The history of the Super Hornet's weak performance should be well known to anyone who spends just a little bit of time looking for other things besides press releases.


Latest F-35 "fast facts" from LM still show over-optimism

There is some interesting general information here, so; worth the read. One of the most unbelievable statements is that they are still pushing the $65mil figure per jet. Also, given what we know, the production numbers are unrealistic.

Sunday, September 25, 2011

The meme that won't die; the F-35 as a "fifth-generation fighter"

The Williams Foundation is still going. They are not mentioned much in defence circles simply because what they say isn't all that important; as seen with the following. Take this recent update "Future Air Combat and 5th Generation Fighters" (PDF); a faith-based opinion of the future of the RAAF. They are in-fact blind marketeers of the F-35 for Australia. I wonder how the namesake of the organisation would feel about being used as a marketing effort for industry, rent-seekers and back-fill for the entrenched Defence bureaucracy?

Also, a note to the Williams Foundation, before awarding yourself as "independent" you may want to brush up on appearances.

The sponsor section shows this.

(click image to make larger)

"Independent". Sure.

It is interesting that the Williams Foundation has this membership list that looks like a retired officers club. This is to give the non-military person the appearance of knowledge of topic. Yet, while they may have x amount of hours serving in uniform, they don't seem to have 15,000 or more hours doing flight test engineering.

It is pretty hard to believe the "5th generation" label with fighters as it pertains to the F-35. Especially if the aircraft was originally designed with the belief that there would be plenty of F-22s around to clear the big threats. The F-35 will be lucky if it doesn't get killed off by advanced fighters like the SU-35--a non-stealth aircraft.

If not faith, the Williams Foundation's ideas are fantasy best suited for a 10 year old model airplane builder that has spent too much time with the glue, those in a retirement home or those thinking of the next Ponzi scheme to bilk the clueless politicians and taxpayers.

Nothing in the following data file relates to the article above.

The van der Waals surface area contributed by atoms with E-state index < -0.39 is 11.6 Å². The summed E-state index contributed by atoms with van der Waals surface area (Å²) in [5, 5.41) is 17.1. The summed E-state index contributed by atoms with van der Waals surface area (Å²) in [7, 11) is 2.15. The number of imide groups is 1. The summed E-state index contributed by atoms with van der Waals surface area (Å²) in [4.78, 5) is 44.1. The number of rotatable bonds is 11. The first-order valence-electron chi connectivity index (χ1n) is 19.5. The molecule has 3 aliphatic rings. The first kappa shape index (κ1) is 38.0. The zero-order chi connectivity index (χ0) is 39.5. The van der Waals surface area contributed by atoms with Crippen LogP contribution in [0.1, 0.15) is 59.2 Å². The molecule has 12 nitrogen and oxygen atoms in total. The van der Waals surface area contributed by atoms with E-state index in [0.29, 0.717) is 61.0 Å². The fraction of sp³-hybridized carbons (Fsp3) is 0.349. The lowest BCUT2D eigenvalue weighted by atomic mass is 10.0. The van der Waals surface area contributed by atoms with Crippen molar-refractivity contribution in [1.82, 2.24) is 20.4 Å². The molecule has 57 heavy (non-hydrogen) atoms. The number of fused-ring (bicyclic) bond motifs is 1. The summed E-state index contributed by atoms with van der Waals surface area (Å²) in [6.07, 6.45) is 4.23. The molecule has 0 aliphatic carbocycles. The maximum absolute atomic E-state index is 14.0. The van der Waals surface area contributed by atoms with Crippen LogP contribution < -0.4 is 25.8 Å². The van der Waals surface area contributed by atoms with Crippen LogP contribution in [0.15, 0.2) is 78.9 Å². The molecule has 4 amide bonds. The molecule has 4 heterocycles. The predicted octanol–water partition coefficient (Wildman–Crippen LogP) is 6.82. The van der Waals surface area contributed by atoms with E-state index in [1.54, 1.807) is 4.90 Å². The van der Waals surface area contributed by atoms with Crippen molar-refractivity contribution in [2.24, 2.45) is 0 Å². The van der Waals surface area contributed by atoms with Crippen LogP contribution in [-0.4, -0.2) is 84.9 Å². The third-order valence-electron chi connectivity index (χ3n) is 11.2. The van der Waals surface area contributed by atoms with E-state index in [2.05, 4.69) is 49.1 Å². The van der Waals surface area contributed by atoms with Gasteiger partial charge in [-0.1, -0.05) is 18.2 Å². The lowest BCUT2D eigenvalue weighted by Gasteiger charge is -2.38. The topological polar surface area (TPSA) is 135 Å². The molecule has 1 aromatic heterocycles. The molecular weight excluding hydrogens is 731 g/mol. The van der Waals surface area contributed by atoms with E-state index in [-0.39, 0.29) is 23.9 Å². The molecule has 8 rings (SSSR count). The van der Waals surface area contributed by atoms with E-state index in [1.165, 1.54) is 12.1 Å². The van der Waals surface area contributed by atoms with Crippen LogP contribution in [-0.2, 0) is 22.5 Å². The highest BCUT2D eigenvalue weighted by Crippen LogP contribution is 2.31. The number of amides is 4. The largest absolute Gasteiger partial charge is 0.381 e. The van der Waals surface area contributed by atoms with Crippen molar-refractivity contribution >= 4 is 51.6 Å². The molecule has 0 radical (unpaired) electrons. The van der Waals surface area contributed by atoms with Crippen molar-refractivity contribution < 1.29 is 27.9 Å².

The Williams Foundation certainly is correct about military organisations failure to learn or misinterpret emerging tactics and methods, but probably not the way the letter intended given their want of fielding in effect, a "Brewster Buffalo II" to face growing Pacific Rim threats.

It is unfortunate that some didn't take the hint for real capability.

I wonder how the Williams Foundation membership feels about job loss, defence capability loss and most important; misleading statements? Normally, one should not have to question the motivation of such people, however the evidence shows maybe it is time.

Saturday, September 24, 2011

U.S. fighter suggestions for Japan hard to take seriously

U.S. suggestions of what jet fighter aircraft Japan needs are hard to take seriously. Consider the link to the Reuters story below.

The Super-Hornet is a strike aircraft that happens to have some air-to-air ability. It is the slowest aircraft of its kind. From brake-release to intercept, it is the slowest jet you can try and fit into this competition.

The F-35 was never intended to be a prime home defense interceptor. Like the Super Hornet, it will not be able to stand up against emerging threats in the Pacific Rim.

The Eurofighter Typhoon is the least-worst option for Japan.

The best option? That would be the F-22.

The U.S. has let its allies down by allowing its leadership and common sense in the military aerospace industry wither and then die. If the F-22 is not an option, the U.S. is unable to provide any credible solutions for air supremecy problems.

The hard truth is this; if your fighter aircraft has little chance at beating the F-22, it also has little chance of beating the PAK/FA.

U.S. allies will have to look elsewhere for air power solutions. Korea is.

Australia requests price info for 6th C-17

Australia has put in a request for price info for a 6th C-17.